A historic trade agreement has been struck between Australia and the UK.
New visa options are in the pipeline following the announcement of a new trade agreement between Australia and the UK.
The deal, which has been agreed in principle by Prime Minister Scott Morrison and his British counterpart Boris Johnson, could boost the Australian economy by up to $1.3 billion a year.
No implementation dates have been announced and the finer details no doubt need to be ironed out, but plans include:
- Increasing the age limit to 35 for Britons and Australians on working holiday visas. The cut-off point is currently 30.
- Removing the requirement for British citizens to complete 88 days of specified work in a regional area in order to qualify for a second working holiday visas. Australians backpackers travelling to the UK are not required to complete farm work, so British travellers coming to Australia can expect the same treatment here in future.
- Greater mutual recognition of professional qualifications from each country. We don’t have the specifics on this part of the deal yet, but it could make life easier for professionals seeking to move between the UK and Australia for work.
- Australian working holiday visa holders visiting the UK may in future be able to work for up to three years. We do not yet know if the same applies to eligible British backpackers coming to Australia. At the moment, British backpackers can apply for subsequent working holiday visas (each of 12 months length); however, agricultural work is required to qualify.
The trade agreement will no doubt be warmly welcomed by under-35s moving in both directions. We do not yet know whether work limitations will apply (e.g. six months only with one employer), but watch this space for more information.
New Farm Visas
Concerns have been raised that removing the regional work requirement for Brits wanting to secure a second and third working holiday visa will make life difficult for Australian farmers who are already facing severe labour shortages.
It is estimated that in normal, non-pandemic times, around 10,000 British backpackers supplement the agriculture workforce in Australia.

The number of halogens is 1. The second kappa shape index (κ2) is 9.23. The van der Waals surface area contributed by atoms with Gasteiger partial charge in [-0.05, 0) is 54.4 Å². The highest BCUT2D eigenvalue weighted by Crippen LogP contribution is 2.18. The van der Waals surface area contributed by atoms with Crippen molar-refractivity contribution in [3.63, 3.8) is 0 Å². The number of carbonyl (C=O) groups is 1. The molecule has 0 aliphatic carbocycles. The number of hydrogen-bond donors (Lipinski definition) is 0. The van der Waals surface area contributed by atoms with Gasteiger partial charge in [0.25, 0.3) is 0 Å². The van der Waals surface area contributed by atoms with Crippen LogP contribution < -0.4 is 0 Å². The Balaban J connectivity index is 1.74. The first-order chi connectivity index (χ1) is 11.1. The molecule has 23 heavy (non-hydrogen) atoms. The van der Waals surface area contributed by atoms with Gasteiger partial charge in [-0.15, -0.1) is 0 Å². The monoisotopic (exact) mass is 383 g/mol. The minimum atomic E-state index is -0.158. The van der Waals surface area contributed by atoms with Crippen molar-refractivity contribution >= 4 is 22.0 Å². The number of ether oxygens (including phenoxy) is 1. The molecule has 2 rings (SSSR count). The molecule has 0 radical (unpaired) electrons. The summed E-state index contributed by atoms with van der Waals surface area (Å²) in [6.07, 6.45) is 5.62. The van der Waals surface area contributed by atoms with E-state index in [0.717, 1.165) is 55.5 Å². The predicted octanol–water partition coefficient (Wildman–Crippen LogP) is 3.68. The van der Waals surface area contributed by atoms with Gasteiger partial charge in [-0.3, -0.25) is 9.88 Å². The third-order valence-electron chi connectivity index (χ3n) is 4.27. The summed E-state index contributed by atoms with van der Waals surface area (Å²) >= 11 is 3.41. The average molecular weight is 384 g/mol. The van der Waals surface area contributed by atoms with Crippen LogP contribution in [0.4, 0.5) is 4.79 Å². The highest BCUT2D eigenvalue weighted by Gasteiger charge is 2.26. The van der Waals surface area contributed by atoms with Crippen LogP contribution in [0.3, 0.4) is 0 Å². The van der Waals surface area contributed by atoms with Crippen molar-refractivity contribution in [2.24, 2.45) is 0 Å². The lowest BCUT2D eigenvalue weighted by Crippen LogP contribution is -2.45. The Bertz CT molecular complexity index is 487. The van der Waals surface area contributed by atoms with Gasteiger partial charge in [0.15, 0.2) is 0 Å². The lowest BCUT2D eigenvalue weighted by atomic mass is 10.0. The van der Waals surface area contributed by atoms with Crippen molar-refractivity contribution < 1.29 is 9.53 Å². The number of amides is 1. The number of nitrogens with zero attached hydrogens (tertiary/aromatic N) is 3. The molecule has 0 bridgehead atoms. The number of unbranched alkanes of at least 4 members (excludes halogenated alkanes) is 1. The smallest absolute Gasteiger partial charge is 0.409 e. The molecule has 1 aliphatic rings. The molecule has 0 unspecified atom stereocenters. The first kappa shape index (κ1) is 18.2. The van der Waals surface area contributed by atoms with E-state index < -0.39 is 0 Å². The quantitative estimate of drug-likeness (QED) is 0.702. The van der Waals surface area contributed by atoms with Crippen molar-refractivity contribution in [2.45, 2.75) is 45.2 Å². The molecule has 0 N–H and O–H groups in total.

However, the Government plans to counter this anticipated loss of labour with the introduction of two new farming visas.
ASEAN Farm Visa
A new farm visa will be available to citizens of ASEAN (Association of South Asian Nations) countries, with the possibility that more countries could be added to the scheme in future.
ASEAN member states include Brunei, Cambodia, Indonesia, Laos, Malaysia, Myanmar, the Philippines, Singapore, Thailand and Vietnam.
It has been reported that the new agricultural visa will be available before the end of the year, possibly as early as September. Nationals’ leader Michael McCormack has signalled that he wants to see the visa in place as soon as possible.
UK Farm Visa
Separately, there will be a new farming visa for British citizens. This will not be part of the Working Holiday Visa program.
This visa plan has been reported, but further details are not available at this time. We are excited to see what this scheme will involve.
Backpackers and 408 Pandemic Event Visa
Despite the Covid-19 pandemic leading to border closures, there are still tens of thousands of temporary visa holders in Australia.
Backpackers working in critical sectors like tourism and hospitality, healthcare and agriculture have been able to secure a subclass 408 pandemic event visa (also known as a COVID 408 visa) following the expiry of their working holiday visas, with some being granted full work rights for up to a year.
If you came to Australia on a working holiday visa and you’re nearing your expiry date, get in touch to discuss your visa options. You may be surprised to learn that you’re eligible to remain here for much longer than you anticipated.
We will update this article as soon as further information becomes available. To avoid missing out on visa policy news and updates, follow our Facebook page.